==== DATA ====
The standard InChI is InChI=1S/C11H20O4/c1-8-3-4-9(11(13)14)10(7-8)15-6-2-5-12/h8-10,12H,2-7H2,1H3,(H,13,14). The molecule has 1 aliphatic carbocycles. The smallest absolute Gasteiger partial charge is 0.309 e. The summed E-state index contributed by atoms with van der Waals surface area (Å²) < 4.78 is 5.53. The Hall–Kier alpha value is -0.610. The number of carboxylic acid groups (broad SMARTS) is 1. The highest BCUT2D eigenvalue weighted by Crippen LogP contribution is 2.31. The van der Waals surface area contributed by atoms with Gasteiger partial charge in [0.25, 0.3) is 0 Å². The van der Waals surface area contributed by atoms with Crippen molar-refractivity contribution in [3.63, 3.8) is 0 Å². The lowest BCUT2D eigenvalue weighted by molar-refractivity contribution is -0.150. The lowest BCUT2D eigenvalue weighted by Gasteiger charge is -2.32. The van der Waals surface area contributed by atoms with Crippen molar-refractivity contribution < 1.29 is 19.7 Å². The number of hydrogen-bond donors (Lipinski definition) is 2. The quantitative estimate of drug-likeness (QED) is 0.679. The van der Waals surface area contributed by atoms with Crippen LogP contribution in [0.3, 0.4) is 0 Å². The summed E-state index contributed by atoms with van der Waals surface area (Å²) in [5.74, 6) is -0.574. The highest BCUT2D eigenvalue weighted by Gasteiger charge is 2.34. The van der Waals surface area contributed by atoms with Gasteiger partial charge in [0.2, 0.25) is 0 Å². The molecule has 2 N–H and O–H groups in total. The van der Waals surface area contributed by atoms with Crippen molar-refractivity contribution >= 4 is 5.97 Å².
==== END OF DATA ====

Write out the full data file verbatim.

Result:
The standard InChI is InChI=1S/C11H20O4/c1-8-3-4-9(11(13)14)10(7-8)15-6-2-5-12/h8-10,12H,2-7H2,1H3,(H,13,14). The molecule has 1 aliphatic carbocycles. The smallest absolute Gasteiger partial charge is 0.309 e. The summed E-state index contributed by atoms with van der Waals surface area (Å²) < 4.78 is 5.53. The Hall–Kier alpha value is -0.610. The number of carboxylic acid groups (broad SMARTS) is 1. The highest BCUT2D eigenvalue weighted by Crippen LogP contribution is 2.31. The van der Waals surface area contributed by atoms with Gasteiger partial charge in [0.25, 0.3) is 0 Å². The van der Waals surface area contributed by atoms with Crippen molar-refractivity contribution in [3.63, 3.8) is 0 Å². The lowest BCUT2D eigenvalue weighted by molar-refractivity contribution is -0.150. The lowest BCUT2D eigenvalue weighted by Gasteiger charge is -2.32. The van der Waals surface area contributed by atoms with Crippen molar-refractivity contribution < 1.29 is 19.7 Å². The number of hydrogen-bond donors (Lipinski definition) is 2. The quantitative estimate of drug-likeness (QED) is 0.679. The van der Waals surface area contributed by atoms with Crippen LogP contribution in [0.3, 0.4) is 0 Å². The summed E-state index contributed by atoms with van der Waals surface area (Å²) in [5.74, 6) is -0.574. The highest BCUT2D eigenvalue weighted by Gasteiger charge is 2.34. The van der Waals surface area contributed by atoms with Gasteiger partial charge in [0.2, 0.25) is 0 Å². The molecule has 2 N–H and O–H groups in total. The van der Waals surface area contributed by atoms with Crippen molar-refractivity contribution >= 4 is 5.97 Å².